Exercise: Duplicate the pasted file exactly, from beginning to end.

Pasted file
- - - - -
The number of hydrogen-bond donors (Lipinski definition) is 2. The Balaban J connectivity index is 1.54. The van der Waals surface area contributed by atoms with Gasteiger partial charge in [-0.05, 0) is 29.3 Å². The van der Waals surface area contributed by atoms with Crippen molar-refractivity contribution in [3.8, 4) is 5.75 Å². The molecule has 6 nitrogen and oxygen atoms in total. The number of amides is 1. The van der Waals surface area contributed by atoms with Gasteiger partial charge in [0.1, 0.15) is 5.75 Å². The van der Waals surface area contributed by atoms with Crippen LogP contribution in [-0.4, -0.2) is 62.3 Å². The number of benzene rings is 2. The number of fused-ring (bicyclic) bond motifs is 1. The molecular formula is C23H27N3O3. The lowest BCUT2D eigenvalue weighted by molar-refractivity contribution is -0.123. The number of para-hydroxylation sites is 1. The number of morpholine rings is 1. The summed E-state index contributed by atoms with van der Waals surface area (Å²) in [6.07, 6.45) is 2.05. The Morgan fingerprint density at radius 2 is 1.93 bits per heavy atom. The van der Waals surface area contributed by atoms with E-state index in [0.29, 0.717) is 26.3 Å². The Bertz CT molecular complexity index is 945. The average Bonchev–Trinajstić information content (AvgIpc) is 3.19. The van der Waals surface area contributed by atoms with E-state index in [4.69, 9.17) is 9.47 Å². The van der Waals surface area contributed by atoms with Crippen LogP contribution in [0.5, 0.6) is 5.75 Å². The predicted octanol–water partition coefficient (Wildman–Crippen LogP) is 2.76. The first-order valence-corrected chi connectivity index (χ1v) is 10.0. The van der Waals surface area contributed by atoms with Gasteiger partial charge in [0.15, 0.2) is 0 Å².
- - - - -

The number of hydrogen-bond donors (Lipinski definition) is 2. The Balaban J connectivity index is 1.54. The van der Waals surface area contributed by atoms with Gasteiger partial charge in [-0.05, 0) is 29.3 Å². The van der Waals surface area contributed by atoms with Crippen molar-refractivity contribution in [3.8, 4) is 5.75 Å². The molecule has 6 nitrogen and oxygen atoms in total. The number of amides is 1. The van der Waals surface area contributed by atoms with Gasteiger partial charge in [0.1, 0.15) is 5.75 Å². The van der Waals surface area contributed by atoms with Crippen LogP contribution in [-0.4, -0.2) is 62.3 Å². The number of benzene rings is 2. The number of fused-ring (bicyclic) bond motifs is 1. The molecular formula is C23H27N3O3. The lowest BCUT2D eigenvalue weighted by molar-refractivity contribution is -0.123. The number of para-hydroxylation sites is 1. The number of morpholine rings is 1. The summed E-state index contributed by atoms with van der Waals surface area (Å²) in [6.07, 6.45) is 2.05. The Morgan fingerprint density at radius 2 is 1.93 bits per heavy atom. The van der Waals surface area contributed by atoms with E-state index in [0.29, 0.717) is 26.3 Å². The Bertz CT molecular complexity index is 945. The average Bonchev–Trinajstić information content (AvgIpc) is 3.19. The van der Waals surface area contributed by atoms with E-state index in [4.69, 9.17) is 9.47 Å². The van der Waals surface area contributed by atoms with Crippen LogP contribution in [0.5, 0.6) is 5.75 Å². The predicted octanol–water partition coefficient (Wildman–Crippen LogP) is 2.76. The first-order valence-corrected chi connectivity index (χ1v) is 10.0. The van der Waals surface area contributed by atoms with Gasteiger partial charge in [0.15, 0.2) is 0 Å².